Tom Poovong’s passion for sharing the gospel was first fuelled by his mother, a woman he describes as deeply spiritual and abundantly generous.
Tom was just 15 years old when his parents and seven siblings emigrated to Calgary from Laos in 1980. In those early years, his mother, Bouying Poovong, would trundle her children onto a bus each weekend and commute to downtown Calgary in search of a Buddhist temple. Not finding one, they attended a Catholic church for a time.
She eventually met some Mennonites via connections with other Laotian immigrants. The family initially began attending First Mennonite Church in Calgary. As a teen, Poovong recalls how a faithful church member with a station wagon would pick up the large family on Sunday mornings.
The more the Poovong family learned about Jesus, the more deeply they became involved in the church, says Tom, who has since studied at Southwestern Baptist Theological Seminary in Fort Worth, Tex.; been in ministry with the Lao Mennonite Church; led Bible study groups; served on the refugee committee at Trinity Mennonite Church, DeWinton, Alta.; started a house church, worked at a Mennonite Central Committee thrift store; owned and managed convenience store franchises; and installed granite countertops.
But much changed over the last year. In the summer of 2013, Tom and his wife Christine accepted a Mennonite Church Canada church-planting assignment in Thailand, where Christine grew up. They are currently settling there with their one-year-old son, Joseph, and recently adopted three-year-old daughter, Phimchanok.
Both Tom and Christine cite their families as inspirations for their faith.
Tom calls his mother an evangelist. At 74, she has travelled back to Laos several times to share God’s message of love with anyone who will listen. On her first trip back, she personally financed the drilling of a well in her home village.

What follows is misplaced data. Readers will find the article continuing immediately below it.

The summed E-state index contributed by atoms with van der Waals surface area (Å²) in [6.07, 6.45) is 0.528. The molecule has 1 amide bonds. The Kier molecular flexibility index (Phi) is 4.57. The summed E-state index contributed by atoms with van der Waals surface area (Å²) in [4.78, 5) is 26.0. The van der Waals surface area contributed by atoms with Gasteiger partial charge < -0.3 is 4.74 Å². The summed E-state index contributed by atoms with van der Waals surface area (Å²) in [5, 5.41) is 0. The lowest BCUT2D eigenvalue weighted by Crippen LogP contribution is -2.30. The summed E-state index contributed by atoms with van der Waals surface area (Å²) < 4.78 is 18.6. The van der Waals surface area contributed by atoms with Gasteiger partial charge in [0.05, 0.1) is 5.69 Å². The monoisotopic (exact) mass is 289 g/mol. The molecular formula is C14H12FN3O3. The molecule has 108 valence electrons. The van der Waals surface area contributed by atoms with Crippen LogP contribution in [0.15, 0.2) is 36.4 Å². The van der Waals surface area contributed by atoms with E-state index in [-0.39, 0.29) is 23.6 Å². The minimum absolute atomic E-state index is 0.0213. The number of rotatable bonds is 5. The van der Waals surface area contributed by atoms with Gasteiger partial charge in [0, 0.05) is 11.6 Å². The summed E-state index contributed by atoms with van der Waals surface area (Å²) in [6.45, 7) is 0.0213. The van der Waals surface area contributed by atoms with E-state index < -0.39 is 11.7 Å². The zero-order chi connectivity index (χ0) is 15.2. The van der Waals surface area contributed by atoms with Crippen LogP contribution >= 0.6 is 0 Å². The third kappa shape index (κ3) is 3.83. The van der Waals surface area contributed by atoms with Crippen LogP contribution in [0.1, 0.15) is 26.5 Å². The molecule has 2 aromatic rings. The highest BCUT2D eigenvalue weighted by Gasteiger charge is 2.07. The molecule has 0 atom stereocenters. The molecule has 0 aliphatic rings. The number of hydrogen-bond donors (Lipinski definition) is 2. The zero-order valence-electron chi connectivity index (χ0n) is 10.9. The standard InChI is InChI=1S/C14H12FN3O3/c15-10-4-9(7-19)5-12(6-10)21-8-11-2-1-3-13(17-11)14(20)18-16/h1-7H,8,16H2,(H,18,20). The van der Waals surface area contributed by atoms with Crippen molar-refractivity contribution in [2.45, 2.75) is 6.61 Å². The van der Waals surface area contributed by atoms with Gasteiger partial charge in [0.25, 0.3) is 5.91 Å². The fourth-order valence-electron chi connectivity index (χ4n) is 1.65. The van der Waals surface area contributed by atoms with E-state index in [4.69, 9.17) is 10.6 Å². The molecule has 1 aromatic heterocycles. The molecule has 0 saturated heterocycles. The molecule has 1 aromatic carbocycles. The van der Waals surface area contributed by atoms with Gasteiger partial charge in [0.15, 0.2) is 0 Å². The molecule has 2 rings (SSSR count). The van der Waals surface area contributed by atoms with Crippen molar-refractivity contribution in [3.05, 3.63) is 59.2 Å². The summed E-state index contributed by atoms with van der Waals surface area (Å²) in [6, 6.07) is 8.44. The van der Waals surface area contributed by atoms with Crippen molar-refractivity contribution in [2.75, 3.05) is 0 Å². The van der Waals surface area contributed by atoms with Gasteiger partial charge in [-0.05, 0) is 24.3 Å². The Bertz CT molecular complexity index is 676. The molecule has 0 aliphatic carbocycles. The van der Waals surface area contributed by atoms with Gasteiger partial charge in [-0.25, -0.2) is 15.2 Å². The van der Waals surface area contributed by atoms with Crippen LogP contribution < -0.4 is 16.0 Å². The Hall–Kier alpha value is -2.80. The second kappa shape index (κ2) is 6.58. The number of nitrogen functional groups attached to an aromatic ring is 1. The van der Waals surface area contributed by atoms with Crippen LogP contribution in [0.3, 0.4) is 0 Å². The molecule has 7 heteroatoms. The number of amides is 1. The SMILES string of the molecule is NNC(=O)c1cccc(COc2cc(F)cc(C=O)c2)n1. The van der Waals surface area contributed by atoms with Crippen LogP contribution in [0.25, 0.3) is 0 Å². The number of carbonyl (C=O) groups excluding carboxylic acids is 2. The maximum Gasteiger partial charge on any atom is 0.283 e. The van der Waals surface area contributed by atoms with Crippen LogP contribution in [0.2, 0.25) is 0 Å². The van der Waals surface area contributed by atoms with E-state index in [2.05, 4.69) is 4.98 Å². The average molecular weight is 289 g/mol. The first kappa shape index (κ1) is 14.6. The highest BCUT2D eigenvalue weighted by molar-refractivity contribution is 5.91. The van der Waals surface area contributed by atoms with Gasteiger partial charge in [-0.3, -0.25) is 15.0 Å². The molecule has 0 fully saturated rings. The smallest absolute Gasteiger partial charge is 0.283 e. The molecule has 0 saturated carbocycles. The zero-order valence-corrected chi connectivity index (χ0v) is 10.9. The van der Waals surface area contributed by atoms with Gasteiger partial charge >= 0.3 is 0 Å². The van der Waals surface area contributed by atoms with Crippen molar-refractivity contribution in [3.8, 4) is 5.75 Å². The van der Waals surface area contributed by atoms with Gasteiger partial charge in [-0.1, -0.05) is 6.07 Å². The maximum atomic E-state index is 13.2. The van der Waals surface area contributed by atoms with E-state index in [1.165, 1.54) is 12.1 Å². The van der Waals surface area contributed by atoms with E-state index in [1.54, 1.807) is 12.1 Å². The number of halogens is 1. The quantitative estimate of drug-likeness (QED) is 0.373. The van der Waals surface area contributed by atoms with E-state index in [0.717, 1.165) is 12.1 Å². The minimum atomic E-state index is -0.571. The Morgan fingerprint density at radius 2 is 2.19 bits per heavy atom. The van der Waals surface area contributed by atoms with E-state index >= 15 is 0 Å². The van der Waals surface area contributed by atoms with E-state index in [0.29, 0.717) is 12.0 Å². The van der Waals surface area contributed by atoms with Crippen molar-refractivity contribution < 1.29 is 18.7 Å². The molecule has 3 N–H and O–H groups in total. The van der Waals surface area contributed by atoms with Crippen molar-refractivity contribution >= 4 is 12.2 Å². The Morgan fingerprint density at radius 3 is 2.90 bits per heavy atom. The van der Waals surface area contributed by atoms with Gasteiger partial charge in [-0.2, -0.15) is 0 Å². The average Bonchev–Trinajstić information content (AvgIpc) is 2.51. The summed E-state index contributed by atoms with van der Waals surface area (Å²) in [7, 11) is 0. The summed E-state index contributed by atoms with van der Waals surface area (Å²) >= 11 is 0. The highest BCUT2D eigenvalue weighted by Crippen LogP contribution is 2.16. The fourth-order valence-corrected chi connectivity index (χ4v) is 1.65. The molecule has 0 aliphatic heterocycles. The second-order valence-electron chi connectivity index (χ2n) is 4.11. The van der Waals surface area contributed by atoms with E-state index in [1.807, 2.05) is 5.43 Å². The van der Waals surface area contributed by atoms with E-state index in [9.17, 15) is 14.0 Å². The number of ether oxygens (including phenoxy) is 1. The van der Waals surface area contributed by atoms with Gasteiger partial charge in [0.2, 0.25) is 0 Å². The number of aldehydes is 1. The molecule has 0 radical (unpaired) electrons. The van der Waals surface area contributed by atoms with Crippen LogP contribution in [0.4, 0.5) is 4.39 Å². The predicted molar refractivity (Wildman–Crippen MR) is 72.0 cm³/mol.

Christine, who also has six biological siblings, grew up as an adopted child of Canadian missionary parents in Thailand, Al and Terry Purvis. The Purvises opened the El Shaddai children’s home in Thailand in 1982, in response to an influx of orphans resulting from the Vietnam War.
“The most important [thing in life] is to obey God’s call,” says Tom of his desire to plant a church in Thailand. “When a person receives something so big and sometimes even confusing, we cannot escape God’s call. My experience of moving from a war-torn country and getting to know many God-loving people in the Mennonite community was really something for me. Growing up in two cultures, it seems like God was constantly calling on me to bring good news to the people.”
The Poovongs, now married for 15 years, are excited to work with MC Canada to help form new Anabaptist Christian communities in northeast Thailand. They are now based in Khon Kaen, about 90 kilometres from where former MC Canada workers Pat and Rad Houmphan established the first Anabaptist congregations in Borabu and Ban Daeng. Key to the process will be small business and economic development, and building relationships with other Mennonite/Anabaptist groups in the country.